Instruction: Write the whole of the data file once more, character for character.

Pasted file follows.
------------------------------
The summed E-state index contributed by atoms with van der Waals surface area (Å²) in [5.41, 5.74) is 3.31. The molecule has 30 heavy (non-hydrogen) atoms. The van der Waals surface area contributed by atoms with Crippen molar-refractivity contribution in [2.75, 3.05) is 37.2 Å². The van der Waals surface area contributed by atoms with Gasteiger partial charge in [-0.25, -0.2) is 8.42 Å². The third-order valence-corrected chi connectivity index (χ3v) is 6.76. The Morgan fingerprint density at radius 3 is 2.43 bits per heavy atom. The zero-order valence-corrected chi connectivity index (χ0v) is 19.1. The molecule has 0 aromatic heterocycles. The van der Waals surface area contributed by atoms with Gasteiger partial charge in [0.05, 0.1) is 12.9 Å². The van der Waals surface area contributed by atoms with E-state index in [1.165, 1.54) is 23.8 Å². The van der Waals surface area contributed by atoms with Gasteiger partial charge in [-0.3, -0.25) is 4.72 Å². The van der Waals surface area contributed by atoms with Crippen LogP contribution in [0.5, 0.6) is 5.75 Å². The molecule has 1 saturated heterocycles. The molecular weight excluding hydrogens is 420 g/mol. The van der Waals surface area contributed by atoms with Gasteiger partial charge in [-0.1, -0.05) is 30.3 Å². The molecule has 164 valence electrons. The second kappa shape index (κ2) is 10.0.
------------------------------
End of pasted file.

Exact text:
The summed E-state index contributed by atoms with van der Waals surface area (Å²) in [5.41, 5.74) is 3.31. The molecule has 30 heavy (non-hydrogen) atoms. The van der Waals surface area contributed by atoms with Crippen molar-refractivity contribution in [2.75, 3.05) is 37.2 Å². The van der Waals surface area contributed by atoms with Gasteiger partial charge in [-0.25, -0.2) is 8.42 Å². The third-order valence-corrected chi connectivity index (χ3v) is 6.76. The Morgan fingerprint density at radius 3 is 2.43 bits per heavy atom. The zero-order valence-corrected chi connectivity index (χ0v) is 19.1. The molecule has 0 aromatic heterocycles. The van der Waals surface area contributed by atoms with Gasteiger partial charge in [0.05, 0.1) is 12.9 Å². The van der Waals surface area contributed by atoms with E-state index in [1.165, 1.54) is 23.8 Å². The van der Waals surface area contributed by atoms with Gasteiger partial charge in [-0.3, -0.25) is 4.72 Å². The van der Waals surface area contributed by atoms with Crippen LogP contribution in [0.5, 0.6) is 5.75 Å². The molecule has 1 saturated heterocycles. The molecular weight excluding hydrogens is 420 g/mol. The van der Waals surface area contributed by atoms with Gasteiger partial charge in [-0.1, -0.05) is 30.3 Å². The molecule has 164 valence electrons. The second kappa shape index (κ2) is 10.0.